The conflict between Pastor Greg Locke’s Global Vision Bible Church and its neighbors over church services and property expansion has escalated with a new lawsuit from Wilson County. The lawsuit is based on construction and stormwater zoning violations, and has been narrowly tailored to avoid a fight over protections for religious practice. The suit is significant because it marks an important moment in a lengthy conflict between Locke and his neighbors and because a government entity is going after Locke, who gained a reputation nationally for protesting government intervention.

According to the lawsuit, Wilson County inspectors have issued “stop work orders” for unpermitted building construction and property redevelopment over a four-year history, but the church has allegedly outright refused to comply. Despite this, Locke has vowed to continue having church services and will address the lawsuit during his next Sunday service.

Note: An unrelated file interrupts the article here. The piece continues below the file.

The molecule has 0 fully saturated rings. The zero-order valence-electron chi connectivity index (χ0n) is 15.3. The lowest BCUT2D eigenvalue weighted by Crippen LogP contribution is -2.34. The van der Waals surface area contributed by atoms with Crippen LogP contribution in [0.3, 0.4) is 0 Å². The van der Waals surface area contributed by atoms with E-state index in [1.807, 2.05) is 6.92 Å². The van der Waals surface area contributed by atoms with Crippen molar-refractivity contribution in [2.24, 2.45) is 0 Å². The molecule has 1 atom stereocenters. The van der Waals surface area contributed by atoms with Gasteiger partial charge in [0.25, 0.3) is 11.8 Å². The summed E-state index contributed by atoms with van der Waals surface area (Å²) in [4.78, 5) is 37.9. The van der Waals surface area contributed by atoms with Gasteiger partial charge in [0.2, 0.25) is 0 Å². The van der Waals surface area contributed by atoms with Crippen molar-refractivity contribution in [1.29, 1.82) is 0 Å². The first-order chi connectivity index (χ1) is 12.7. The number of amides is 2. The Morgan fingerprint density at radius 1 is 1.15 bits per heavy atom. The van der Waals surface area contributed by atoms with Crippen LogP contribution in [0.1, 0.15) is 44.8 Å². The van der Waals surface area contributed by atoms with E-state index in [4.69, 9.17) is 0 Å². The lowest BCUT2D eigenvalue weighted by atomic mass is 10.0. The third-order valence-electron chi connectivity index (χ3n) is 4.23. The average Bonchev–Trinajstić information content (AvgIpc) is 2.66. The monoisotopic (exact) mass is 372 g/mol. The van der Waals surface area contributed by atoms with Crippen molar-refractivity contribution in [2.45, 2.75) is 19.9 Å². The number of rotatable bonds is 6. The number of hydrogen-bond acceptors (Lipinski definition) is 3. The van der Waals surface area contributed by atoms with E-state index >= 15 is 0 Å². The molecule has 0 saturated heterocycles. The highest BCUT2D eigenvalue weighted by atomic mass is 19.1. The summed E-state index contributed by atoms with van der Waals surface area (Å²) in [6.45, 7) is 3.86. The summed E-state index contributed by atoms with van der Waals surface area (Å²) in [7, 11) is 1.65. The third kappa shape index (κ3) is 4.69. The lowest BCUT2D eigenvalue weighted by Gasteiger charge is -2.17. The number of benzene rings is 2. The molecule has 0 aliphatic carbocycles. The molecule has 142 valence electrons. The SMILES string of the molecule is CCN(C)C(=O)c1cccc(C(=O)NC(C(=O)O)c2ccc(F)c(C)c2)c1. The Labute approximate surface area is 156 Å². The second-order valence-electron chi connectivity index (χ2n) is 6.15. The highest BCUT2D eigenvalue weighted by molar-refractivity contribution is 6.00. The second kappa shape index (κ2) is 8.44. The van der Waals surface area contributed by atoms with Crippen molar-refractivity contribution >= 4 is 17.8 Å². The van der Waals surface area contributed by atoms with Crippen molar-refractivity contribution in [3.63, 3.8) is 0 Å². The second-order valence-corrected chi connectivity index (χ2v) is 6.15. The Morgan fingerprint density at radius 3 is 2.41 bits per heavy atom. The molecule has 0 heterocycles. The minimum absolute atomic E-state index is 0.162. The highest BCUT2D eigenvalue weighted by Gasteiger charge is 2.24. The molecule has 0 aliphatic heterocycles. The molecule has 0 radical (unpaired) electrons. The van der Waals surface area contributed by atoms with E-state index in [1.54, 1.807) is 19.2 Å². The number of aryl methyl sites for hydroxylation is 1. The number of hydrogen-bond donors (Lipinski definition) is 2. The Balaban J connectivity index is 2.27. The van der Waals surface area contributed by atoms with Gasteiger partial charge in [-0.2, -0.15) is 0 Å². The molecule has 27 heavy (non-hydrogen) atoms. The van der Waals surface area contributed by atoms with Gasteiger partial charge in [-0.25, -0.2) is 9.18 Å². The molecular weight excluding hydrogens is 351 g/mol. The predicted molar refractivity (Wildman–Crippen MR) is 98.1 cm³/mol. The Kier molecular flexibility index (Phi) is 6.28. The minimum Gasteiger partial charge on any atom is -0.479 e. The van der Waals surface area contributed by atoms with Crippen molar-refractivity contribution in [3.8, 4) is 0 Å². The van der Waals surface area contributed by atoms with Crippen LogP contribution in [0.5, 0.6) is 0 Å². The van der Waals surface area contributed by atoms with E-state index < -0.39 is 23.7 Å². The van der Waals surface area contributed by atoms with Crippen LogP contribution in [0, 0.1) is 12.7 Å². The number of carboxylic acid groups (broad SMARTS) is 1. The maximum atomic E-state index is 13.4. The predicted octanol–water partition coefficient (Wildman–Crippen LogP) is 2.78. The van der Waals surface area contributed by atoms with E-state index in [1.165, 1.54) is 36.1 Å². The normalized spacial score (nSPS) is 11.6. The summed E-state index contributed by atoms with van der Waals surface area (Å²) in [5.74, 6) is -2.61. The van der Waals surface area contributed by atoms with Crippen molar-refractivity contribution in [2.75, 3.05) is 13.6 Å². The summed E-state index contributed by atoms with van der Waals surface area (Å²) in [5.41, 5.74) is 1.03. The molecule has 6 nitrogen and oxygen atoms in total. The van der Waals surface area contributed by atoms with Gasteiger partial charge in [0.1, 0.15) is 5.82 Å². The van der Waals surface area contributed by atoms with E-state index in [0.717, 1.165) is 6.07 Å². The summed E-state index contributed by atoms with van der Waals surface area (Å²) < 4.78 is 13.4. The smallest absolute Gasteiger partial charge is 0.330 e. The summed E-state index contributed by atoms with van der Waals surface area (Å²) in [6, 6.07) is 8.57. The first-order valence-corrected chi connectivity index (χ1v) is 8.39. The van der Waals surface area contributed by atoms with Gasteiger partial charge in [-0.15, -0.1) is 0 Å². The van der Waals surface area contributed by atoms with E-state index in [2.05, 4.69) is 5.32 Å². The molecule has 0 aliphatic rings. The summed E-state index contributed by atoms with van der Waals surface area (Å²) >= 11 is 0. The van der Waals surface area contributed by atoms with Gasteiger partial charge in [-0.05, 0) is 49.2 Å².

Wilson County Attorney Mike Jennings has explained that the county specifically did not seek an injunction against Global Vision to avoid infringing on the religious liberties of the church. He stated that there’s quite a bit of protection under state and federal law, including the federal Religious Land Use and Institutionalized Persons Act and the Tennessee Religious Restoration Act, which give Tennessee houses of worship broad latitude in zoning restrictions.

While the conflict between Locke’s church and its neighbors continues to intensify, the lawsuit filed by Wilson County highlights the importance of complying with zoning regulations to avoid legal action from government entities. It also underscores the need for a balanced approach that protects the religious liberties of houses of worship while ensuring compliance with local zoning laws.

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